To truly give meaning to life you have to be prepared to plant a tree for the next generation – a tree under whose shade you might never sit and of which you may never taste the fruit. (Inspired by Nelson Henderson).
The truth about life is, we cannot change the past. But luckily it is also true that a privileged few have the ability to study history and to engineer a better present – and, of course … future. These futurists look at the world from a different angle, and often follow see a very different path going forward. And, it seems that one comes across these rare minds when one least expects it. They seem to be able to make an appearance in all shapes, sizes and industries.
When talking about South African futurists our minds automatically go to greats such as Elon Musk, Mark Shuttleworth and Clem Sunter. These men have become global icons. But, for a moment, let us think more expansively. Let us give credit to the story tellers, the ones that make us dream. The ones who have ideated and overlaid their vision onto the stuff of dreams: SciFi movies.
So, here goes. Let’s take a closer look, starting with one of my favourites: 2001: A Space Odyssey predicted video calls and Siri-like artificial intelligence— though Siri has, to date, resisted the temptation to turn to violence, unlike HAL9000! Let’s face it, today’s A.I. assistants have already surpassed HAL’s abilities to read human emotions, contribute to conversations and dictate decisions. Mmm. And isn’t it interesting to note, if you move each letter in the word HAL one position forward you get……IBM.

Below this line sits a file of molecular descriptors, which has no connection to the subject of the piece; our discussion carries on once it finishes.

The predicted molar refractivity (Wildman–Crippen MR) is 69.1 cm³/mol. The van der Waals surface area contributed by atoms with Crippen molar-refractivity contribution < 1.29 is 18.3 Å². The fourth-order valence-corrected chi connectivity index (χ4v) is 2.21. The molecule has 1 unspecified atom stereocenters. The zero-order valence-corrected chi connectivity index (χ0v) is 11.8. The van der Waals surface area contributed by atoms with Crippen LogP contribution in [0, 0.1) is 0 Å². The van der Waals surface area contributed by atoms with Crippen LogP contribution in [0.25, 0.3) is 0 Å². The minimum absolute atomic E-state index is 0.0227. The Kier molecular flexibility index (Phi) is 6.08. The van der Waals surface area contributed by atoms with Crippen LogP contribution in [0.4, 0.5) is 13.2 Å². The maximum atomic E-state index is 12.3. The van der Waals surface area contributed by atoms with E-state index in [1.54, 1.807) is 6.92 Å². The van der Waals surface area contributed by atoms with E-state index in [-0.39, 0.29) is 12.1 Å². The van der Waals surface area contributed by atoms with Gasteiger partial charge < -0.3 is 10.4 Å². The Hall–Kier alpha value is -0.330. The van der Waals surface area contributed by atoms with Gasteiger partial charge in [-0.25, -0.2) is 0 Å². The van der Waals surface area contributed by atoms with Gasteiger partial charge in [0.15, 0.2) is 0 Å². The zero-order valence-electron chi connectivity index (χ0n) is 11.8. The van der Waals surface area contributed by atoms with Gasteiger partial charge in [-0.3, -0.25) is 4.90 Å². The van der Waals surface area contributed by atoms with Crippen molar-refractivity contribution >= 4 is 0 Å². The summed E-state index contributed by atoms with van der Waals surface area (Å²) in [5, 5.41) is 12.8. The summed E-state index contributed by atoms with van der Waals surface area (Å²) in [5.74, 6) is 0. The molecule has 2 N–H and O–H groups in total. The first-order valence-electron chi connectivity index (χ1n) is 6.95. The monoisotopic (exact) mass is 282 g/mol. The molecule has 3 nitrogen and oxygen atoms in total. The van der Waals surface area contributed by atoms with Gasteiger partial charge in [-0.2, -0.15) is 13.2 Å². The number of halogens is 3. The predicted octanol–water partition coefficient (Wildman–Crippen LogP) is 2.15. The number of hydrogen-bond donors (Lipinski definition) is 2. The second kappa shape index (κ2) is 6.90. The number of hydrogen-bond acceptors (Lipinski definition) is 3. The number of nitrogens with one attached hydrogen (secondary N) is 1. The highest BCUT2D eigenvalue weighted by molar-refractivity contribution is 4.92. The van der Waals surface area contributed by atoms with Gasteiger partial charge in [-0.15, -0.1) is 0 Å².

Gigantic digital billboards are a familiar sight to those who live in New York, Tokyo and other world cities, but in 1982 – when Blade Runner was released-they were still an abstract concept, something that only materialised years later. And, thinking about it, Blade’s characters made video calls with technology that did not yet exist in the real world.
Also, Skynet might not have sprung up to kill us all (yet), but there’s one thing from the Terminator franchise that did come true: military drones with applications in wildlife preservation of wildfire detection.
In 2002, the notion of targeted ads was a small, still vaguely creepy, aspect of Steven Spielberg’s Minority Report. Now Facebook has picked up themantle, and how! Just go and search for tips on how to build a kronkiwonki, and next time you update your Facebook status you’ll no doubt see an ad for Lego. Minority Report is also credited for predicting gesture-based computing; the Nintendo Wii or Xbox 360 Kinect are decidedly less flashy than the tech Tom Cruise and his future cops get to work with. But we have to acknowledge that it is the same concept.
At this point we’ll quote Arnold Schwartzenegger as Jack Slater in The Terminator, and say “I’ll be back’. We, too, will soon be back with part two of this flashback to movies that have predicted the way the future has unfolded. Which just goes to show, imagination opens the doors to creation.